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Visas and border crossings

What would you like to know about Indonesia's visas and border crossings?


Popular visa types: Tourist and Visa on arrival

The two most popular visas for Indonesia with foreign tourists are the 30-day visa on arrival and the tourist visa.

Over 60 nationalities are eligible for visa on arrival which is good for 30-days. This visa is now available in two distinct and different flavours (free or paid) depending on your nationality.

Indonesian free visa on arrival
This visa is currently available to 45 nationalities (see below) and is available at arrival at five international airports and nine seaports. While previously you also had to exit via one of these approved ports, that is apparently no longer the case and you are permitted to leave by a wider selection of airports. Importantly, this visa cannot be extended -- meaning if you are planning on staying longer than 30 days in Indonesia, and you are eligible for the free visa, you will need to apply for a visa before you arrive in Indonesia or get the paid for visa on arrival. The free visa is only available at a very limited selection of entry points into Indonesia.

Indonesian paid visa on arrival
This visa is available to most other nationalities, costs US$35 and can be extended for another month (or longer depending on a myriad of random factors). Other currencies are accepted for the visa, but the exchange rate is dire, so you're better off to use greenbacks.

Free tourist visa eligibility
The following nationalities are eligible for the free 30-day visa on arrival (list via Bali Discovery).

Africa
Morocco
South Africa

Asia
Brunei Darussalam
Burma (Myanmar)
Cambodia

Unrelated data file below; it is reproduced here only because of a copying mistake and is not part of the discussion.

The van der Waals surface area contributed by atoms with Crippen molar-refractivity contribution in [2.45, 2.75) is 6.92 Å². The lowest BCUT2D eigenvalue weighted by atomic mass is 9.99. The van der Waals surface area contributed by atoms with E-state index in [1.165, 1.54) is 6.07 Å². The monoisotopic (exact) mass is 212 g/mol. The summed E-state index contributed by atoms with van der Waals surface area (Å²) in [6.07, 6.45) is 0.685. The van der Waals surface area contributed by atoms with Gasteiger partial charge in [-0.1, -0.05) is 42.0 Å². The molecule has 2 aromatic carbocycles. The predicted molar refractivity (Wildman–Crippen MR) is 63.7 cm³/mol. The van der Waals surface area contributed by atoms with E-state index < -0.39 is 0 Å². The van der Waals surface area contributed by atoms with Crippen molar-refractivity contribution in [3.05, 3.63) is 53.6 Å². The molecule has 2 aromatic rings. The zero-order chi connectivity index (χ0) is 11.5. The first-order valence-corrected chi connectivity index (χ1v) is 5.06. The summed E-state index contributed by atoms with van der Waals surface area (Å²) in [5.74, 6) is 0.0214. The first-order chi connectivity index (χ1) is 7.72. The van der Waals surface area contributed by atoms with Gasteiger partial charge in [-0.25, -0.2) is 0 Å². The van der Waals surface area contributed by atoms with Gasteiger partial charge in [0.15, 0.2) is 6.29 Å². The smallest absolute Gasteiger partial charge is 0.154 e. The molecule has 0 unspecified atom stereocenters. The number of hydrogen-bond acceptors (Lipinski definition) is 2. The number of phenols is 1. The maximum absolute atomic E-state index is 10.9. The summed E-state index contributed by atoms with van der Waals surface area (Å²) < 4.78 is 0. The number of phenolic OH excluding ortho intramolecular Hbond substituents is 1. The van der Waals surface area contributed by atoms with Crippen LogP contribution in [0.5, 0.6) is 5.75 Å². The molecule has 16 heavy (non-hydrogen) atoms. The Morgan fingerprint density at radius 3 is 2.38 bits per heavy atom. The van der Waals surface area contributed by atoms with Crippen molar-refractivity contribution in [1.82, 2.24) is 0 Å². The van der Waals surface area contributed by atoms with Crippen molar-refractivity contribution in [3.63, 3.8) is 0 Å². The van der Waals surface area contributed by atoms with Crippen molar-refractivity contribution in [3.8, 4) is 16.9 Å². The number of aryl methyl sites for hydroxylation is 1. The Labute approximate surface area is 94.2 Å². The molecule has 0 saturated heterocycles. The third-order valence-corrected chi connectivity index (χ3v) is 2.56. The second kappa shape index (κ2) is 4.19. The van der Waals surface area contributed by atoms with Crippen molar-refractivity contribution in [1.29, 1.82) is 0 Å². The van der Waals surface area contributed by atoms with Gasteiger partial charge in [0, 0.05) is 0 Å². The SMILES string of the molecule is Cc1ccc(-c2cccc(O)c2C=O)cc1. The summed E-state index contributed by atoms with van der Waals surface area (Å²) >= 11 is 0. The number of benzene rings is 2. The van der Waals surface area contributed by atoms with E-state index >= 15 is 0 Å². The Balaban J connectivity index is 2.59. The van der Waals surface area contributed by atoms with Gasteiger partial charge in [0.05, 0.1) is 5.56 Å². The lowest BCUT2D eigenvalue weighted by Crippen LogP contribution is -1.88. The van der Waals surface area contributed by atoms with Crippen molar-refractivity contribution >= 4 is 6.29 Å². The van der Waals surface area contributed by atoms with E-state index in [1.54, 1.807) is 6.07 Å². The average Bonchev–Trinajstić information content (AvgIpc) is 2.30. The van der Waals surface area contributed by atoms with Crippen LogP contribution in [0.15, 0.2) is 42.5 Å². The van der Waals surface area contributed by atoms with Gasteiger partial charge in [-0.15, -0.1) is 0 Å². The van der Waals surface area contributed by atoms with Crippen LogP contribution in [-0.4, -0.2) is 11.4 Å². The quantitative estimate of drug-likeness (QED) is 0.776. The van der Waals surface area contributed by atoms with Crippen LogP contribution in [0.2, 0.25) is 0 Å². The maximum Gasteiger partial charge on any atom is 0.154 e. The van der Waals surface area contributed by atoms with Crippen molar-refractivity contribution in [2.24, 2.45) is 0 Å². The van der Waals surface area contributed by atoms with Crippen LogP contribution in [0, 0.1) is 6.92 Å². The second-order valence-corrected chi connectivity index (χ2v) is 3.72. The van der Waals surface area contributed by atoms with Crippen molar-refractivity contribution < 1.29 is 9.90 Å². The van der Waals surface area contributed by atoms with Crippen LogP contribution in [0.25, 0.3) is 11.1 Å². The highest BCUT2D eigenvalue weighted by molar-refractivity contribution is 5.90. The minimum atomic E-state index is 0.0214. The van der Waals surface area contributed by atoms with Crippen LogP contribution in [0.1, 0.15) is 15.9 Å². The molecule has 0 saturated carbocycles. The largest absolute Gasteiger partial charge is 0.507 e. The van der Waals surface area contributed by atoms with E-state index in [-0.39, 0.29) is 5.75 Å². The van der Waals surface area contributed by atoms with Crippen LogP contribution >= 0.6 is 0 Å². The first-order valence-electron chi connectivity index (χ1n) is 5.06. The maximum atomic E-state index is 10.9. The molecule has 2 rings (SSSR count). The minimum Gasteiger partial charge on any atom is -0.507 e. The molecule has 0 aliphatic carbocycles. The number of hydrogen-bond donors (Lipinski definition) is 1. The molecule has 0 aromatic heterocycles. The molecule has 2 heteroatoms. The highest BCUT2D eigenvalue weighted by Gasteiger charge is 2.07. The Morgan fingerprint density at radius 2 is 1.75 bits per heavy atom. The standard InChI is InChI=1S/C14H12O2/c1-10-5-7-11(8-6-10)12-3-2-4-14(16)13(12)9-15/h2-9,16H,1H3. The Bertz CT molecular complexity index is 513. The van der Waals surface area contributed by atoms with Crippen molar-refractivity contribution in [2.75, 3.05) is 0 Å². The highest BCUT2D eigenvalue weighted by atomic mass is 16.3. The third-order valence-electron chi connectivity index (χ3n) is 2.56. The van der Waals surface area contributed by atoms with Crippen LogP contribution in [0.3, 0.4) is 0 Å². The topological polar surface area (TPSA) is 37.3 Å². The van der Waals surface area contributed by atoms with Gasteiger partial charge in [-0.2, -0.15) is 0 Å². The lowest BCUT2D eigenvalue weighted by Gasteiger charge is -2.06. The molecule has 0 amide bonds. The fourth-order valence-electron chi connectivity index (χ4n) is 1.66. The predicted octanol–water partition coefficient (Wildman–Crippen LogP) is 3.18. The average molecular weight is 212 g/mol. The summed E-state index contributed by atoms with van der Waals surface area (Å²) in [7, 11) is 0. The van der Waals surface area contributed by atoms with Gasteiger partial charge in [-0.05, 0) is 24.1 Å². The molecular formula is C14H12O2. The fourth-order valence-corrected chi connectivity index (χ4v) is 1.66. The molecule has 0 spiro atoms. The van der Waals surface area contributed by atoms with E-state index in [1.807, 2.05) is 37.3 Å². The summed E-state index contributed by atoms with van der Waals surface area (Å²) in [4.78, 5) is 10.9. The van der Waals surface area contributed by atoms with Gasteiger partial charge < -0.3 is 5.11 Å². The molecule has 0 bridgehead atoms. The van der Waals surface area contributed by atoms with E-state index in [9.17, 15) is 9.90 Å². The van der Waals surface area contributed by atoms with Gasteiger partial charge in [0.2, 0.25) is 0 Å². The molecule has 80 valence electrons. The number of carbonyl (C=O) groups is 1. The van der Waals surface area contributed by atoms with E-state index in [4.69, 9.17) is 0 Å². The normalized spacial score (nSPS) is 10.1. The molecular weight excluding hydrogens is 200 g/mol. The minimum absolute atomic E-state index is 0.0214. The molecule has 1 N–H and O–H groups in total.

China
Hong Kong
Japan
Laos
Macau
Malaysia
Philippines
Singapore
South Korea
Thailand
Vietnam

Australasia
New Zealand

Europe
Austria
Belgium
Czechoslovakia
Denmark
Finland
France
Germany
Great Britain
Hungary
Italy
Norway
Poland
Spain
Switzerland
Russia
Sweden
The Netherlands

Middle East
Bahrain
Kuwait
Oman
Qatar
U.A.E.

North America
Canada
Mexico
USA

South America
Chile
Ecuador
Peru

Free visa on arrival is available at ONLY via following ports of entry:

Air
Bali: Ngurah Rai Airport
Batam: Hang Nadim Airport
Jakarta: Soekarno-Hatta Airport
Medan: Kualu Namu Airport
Surabaya: Juanda Airport

Sea
Batam: Sekupang port and Batam Centre port
Bintan: Sri Bintan port
Riau: Tanjung Uban port

If you arrive with the free visa on arrival, you are permitted to leave via any of the following airports

Air
Ngurah Rai Airport, Bali
Hang Nadim Airport, Batam
Soekarno-Hatta Airport, Jakarta
Kualu Namu Airport, Medan
Juanda Airport,Surabaya

According to this list, you can also leave by the following airports. We say supposedly as this list also lists a number of airports that are not international, so it is not actually possible to leave from those. Treat the following with caution. We'll update it when we find a more concrete information source. None of these are mentioned on the official Immigration website.

Banda Aceh, Sumatra
Bandung, Java
Balikpapan, Kalimantan
Makassar, Sulawesi
Manado, Sulawesi
Padang, Sumatra
Praya, Lombok
Solo, Java
Semarang, Java
Yogyakarta, Java